I cross the line, get out of the car, take a photo with Sam, who has put me in so many safe, well-prepared cars in the past few years. Although Sam looks like a bouncer in a rough bar, he’s actually a track-record-holding driver who gave up his race career to focus on his family. There are few men whom I respect more.
No time to chat: it’s time to drive to Toronto to shoot a video on the Infiniti M56 for another publication. 638 miles. My head thrums softly in the LaCrosse, my vision is fuzzy, the border guard asks me if I’ve been drinking. I don’t remember all of the trip but before I know it I’m putting on a tie, practicing my lines. I drive at seventy miles per hour eighteen inches behind the camera truck, covering the brake with my left foot, repeating the same loop for three hours as the camera moves. There’s no zoom in top-end cameras, apparently. We do “zooms” by coordinating our driving. Nerve-wracking.
Now I’m in line outside the Kool Haus in Toronto, standing in line for three hours, waiting for the Miike Snow concert. The woman with me is china-doll perfect, Eastern European, willfully alternative in style and outfit. “Are you okay?” she says.
“You haven’t heard anything I’ve said.” And I only hear the roar in my head, louder and louder, like the sea coming in.
One in the morning and Miike Snow is pounding bass in this converted warehouse. Everybody is in motion. I have earplugs in now, trying to let my head recover. My little friend is screaming, jumping. She was born the year I received my professional cycling license. Louder and louder, like the thunder blowing towards my home in the summer.
She has a friend. “You said it was an old man car,” the friend says.
“It is. It’s a Buick.”
“Buicks are fun.”
“Oh yeah, I used to have one, when I drove. But I only had my license for a year.” The bar is closing. I could be asleep in the hotel half an hour from now. China doll smile. “You’re coming back with us, right?”
“Of course.” There are paintings lining the room where she plays piano for us at three in the morning, banging through a dozen Amanda Palmer songs, a classically trained pianist taking her anger out on the instrument, splendid, beautiful, her left hand hitting the bass side harder and harder, louder and louder, like the inevitability of conquest and surrender.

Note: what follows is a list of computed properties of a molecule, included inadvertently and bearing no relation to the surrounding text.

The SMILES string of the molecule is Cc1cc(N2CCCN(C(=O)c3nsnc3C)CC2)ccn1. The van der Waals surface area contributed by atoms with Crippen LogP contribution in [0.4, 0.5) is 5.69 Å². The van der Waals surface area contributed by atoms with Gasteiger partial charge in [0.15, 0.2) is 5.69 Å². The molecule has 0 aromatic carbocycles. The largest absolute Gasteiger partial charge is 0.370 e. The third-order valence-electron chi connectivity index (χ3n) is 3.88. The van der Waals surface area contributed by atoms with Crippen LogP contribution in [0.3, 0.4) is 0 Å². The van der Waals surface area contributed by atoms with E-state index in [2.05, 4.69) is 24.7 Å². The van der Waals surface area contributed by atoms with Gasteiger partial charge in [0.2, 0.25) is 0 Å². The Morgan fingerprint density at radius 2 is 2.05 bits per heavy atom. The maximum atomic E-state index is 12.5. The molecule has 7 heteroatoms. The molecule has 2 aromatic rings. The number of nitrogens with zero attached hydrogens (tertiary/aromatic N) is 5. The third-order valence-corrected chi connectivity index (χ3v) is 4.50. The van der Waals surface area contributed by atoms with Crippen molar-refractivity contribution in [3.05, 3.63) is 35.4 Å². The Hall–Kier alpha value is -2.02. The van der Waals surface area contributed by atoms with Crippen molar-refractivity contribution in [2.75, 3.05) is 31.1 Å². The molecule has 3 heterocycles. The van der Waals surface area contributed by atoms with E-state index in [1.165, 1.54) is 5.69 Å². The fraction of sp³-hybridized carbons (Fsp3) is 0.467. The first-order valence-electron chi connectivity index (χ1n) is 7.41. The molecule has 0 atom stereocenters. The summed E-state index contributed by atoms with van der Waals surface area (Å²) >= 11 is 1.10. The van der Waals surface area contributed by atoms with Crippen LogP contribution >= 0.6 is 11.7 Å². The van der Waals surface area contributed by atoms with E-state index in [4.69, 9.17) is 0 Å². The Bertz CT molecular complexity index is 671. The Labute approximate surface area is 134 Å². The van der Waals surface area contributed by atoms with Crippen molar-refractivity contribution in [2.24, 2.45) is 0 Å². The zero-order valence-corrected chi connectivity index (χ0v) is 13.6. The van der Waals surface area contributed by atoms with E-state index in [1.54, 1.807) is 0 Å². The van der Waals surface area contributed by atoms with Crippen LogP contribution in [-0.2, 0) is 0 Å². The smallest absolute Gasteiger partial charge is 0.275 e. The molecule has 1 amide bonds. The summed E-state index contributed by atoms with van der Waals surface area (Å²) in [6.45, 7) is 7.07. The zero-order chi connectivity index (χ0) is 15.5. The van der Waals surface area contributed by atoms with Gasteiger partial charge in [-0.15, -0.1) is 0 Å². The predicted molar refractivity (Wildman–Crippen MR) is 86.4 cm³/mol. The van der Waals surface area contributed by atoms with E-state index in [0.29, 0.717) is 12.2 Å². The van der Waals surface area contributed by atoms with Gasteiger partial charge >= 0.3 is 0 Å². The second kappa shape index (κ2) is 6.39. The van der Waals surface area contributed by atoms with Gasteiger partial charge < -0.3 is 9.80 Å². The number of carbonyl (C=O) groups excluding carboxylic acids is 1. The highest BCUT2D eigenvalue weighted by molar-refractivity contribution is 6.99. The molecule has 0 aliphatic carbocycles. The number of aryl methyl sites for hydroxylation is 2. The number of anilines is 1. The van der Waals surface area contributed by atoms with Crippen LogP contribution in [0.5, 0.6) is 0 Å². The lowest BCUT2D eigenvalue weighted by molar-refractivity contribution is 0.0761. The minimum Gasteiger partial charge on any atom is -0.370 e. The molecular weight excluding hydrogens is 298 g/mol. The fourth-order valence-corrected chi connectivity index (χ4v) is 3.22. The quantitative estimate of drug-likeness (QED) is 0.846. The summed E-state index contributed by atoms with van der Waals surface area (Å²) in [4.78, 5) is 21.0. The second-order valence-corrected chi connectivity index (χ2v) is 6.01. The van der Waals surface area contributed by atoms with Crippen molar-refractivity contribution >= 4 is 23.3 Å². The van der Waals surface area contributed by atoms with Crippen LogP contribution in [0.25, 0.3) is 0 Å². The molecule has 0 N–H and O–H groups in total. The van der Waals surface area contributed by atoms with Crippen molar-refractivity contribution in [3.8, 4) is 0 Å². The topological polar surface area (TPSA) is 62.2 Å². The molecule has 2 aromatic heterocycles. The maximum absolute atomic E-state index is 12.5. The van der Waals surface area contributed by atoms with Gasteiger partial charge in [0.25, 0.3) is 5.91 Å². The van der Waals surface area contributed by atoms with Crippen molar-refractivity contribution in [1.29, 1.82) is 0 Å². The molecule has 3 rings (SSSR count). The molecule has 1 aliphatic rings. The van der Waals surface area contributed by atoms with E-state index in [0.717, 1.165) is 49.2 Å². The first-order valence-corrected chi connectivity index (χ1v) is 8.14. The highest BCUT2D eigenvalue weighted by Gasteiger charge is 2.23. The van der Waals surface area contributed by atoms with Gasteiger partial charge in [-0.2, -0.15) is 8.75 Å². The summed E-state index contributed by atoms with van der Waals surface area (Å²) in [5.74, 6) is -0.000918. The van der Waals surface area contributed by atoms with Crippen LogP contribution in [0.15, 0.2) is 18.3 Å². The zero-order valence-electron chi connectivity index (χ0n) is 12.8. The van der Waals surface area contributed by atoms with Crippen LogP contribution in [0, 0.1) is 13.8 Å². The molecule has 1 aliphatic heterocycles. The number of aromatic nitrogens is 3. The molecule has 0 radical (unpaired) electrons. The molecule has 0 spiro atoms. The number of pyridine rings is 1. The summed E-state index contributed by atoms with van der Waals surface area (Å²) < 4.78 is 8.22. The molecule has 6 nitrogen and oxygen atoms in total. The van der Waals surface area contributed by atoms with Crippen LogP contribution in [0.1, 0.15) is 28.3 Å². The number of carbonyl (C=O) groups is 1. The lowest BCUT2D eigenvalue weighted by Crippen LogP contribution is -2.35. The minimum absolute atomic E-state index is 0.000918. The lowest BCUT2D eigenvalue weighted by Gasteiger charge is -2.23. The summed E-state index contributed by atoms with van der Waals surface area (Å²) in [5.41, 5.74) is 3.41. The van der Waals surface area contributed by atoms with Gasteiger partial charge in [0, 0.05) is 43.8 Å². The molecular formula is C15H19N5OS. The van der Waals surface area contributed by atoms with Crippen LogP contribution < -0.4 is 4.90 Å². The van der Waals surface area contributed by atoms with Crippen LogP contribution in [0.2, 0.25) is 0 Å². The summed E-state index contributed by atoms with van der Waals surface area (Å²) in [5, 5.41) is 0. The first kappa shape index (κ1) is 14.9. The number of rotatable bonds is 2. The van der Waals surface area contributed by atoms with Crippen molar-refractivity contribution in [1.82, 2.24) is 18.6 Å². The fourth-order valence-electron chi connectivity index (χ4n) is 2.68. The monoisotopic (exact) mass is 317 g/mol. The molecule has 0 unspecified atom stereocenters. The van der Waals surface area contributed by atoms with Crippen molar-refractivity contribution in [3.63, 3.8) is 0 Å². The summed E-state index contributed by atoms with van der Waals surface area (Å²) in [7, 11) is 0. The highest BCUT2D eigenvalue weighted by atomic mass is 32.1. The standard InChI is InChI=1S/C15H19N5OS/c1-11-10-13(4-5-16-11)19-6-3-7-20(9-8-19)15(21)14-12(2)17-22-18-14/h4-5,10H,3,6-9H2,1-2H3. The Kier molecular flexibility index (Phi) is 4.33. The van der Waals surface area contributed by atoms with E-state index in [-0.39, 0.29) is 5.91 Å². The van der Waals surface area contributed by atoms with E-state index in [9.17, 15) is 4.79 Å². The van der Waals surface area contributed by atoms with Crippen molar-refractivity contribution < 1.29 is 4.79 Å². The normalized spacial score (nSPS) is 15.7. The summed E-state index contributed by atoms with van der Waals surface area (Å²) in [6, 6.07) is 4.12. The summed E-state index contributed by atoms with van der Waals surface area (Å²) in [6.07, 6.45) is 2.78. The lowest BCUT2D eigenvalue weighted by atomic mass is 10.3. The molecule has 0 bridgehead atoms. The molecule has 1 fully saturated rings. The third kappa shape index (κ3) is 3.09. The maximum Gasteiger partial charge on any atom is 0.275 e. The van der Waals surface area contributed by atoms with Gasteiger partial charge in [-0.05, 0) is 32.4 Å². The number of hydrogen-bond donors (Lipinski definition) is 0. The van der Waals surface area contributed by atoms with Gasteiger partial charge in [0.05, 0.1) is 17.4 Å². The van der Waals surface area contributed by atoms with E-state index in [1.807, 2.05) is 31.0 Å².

And then it’s daylight and I am sneaking out, a massive canvas with me, she said hours ago I should take it, I will not wake her to confirm. She sleeps like a perfect china doll now, her friend curled up on another bed down the hall. There’s an inch to spare in the Buick’s back seat on either side of the painting.
Back to the hotel, shower, dress, say the lines, repeat the lines, watch the blocking. Five minutes of video takes three days, you know. The M56 is a Japanese Buick, the same but different. The interior and exterior are weirdly reminiscent of the LaCrosse. The radio tunes the same way. Turn up XM channel 80, remember the night that is not separated by sleep.
Then it’s the afternoon and I am crossing the border again. The guard looks at the painting in the back seat. “Why?” he asks.
“Why not?” I say, and he waves me towards Buffalo. Now it is dark and I am settled into the Buick, we are heading in the same direction. It’s fast enough, it’s economical enough, and if it isn’t desirable that’s okay, the Lexus ES isn’t desirable to anyone and it sells, sells, sells. In the gas station the attendant says, “Why are you wearing earplugs?” I put them in days ago. Maybe. That was somebody else. I take them out and the world rushes in.
I run from the counter, surrounded by the noise, stereo chatter, flushing toilets, people arguing, towards the Buick, open the door, jump in headfirst, slam it shut behind me. We are quiet on the American road. However briefly, I know where I am.